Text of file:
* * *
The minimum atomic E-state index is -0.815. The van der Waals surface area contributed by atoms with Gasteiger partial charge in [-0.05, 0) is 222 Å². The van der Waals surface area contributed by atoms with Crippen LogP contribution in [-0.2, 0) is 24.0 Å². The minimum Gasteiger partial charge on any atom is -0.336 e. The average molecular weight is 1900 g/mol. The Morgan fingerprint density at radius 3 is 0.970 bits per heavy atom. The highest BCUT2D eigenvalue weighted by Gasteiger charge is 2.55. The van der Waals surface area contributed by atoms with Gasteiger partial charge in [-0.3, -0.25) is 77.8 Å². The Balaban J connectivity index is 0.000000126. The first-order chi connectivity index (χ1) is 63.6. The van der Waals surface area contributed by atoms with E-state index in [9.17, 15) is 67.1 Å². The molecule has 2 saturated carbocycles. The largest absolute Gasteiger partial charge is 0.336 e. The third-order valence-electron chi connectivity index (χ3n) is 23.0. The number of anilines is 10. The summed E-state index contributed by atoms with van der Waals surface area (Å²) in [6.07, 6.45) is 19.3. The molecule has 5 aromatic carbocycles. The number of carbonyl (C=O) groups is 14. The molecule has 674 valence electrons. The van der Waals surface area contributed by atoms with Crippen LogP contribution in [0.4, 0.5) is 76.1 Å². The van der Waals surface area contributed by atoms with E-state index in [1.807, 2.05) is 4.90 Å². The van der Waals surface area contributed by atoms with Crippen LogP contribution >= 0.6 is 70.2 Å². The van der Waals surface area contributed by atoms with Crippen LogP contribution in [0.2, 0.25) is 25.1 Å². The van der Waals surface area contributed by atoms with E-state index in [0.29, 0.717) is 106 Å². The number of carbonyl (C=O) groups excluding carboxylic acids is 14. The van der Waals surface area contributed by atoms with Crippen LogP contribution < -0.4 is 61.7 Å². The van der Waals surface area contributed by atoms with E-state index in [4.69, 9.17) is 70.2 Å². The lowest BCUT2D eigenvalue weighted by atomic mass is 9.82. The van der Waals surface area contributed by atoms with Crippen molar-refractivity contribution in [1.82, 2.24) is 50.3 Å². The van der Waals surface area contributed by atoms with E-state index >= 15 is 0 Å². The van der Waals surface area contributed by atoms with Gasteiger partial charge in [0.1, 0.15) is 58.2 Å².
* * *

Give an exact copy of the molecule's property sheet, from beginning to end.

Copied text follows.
The minimum atomic E-state index is -0.815. The van der Waals surface area contributed by atoms with Gasteiger partial charge in [-0.05, 0) is 222 Å². The van der Waals surface area contributed by atoms with Crippen LogP contribution in [-0.2, 0) is 24.0 Å². The minimum Gasteiger partial charge on any atom is -0.336 e. The average molecular weight is 1900 g/mol. The Morgan fingerprint density at radius 3 is 0.970 bits per heavy atom. The highest BCUT2D eigenvalue weighted by Gasteiger charge is 2.55. The van der Waals surface area contributed by atoms with Gasteiger partial charge in [-0.3, -0.25) is 77.8 Å². The Balaban J connectivity index is 0.000000126. The first-order chi connectivity index (χ1) is 63.6. The van der Waals surface area contributed by atoms with E-state index in [9.17, 15) is 67.1 Å². The molecule has 2 saturated carbocycles. The largest absolute Gasteiger partial charge is 0.336 e. The third-order valence-electron chi connectivity index (χ3n) is 23.0. The number of anilines is 10. The summed E-state index contributed by atoms with van der Waals surface area (Å²) in [6.07, 6.45) is 19.3. The molecule has 5 aromatic carbocycles. The number of carbonyl (C=O) groups is 14. The molecule has 674 valence electrons. The van der Waals surface area contributed by atoms with Crippen LogP contribution in [0.4, 0.5) is 76.1 Å². The van der Waals surface area contributed by atoms with E-state index in [1.807, 2.05) is 4.90 Å². The van der Waals surface area contributed by atoms with Crippen LogP contribution >= 0.6 is 70.2 Å². The van der Waals surface area contributed by atoms with Crippen LogP contribution in [0.2, 0.25) is 25.1 Å². The van der Waals surface area contributed by atoms with E-state index in [0.29, 0.717) is 106 Å². The number of carbonyl (C=O) groups excluding carboxylic acids is 14. The van der Waals surface area contributed by atoms with Crippen LogP contribution < -0.4 is 61.7 Å². The van der Waals surface area contributed by atoms with E-state index in [4.69, 9.17) is 70.2 Å². The lowest BCUT2D eigenvalue weighted by atomic mass is 9.82. The van der Waals surface area contributed by atoms with Crippen molar-refractivity contribution in [1.82, 2.24) is 50.3 Å². The van der Waals surface area contributed by atoms with E-state index >= 15 is 0 Å². The van der Waals surface area contributed by atoms with Gasteiger partial charge in [0.1, 0.15) is 58.2 Å².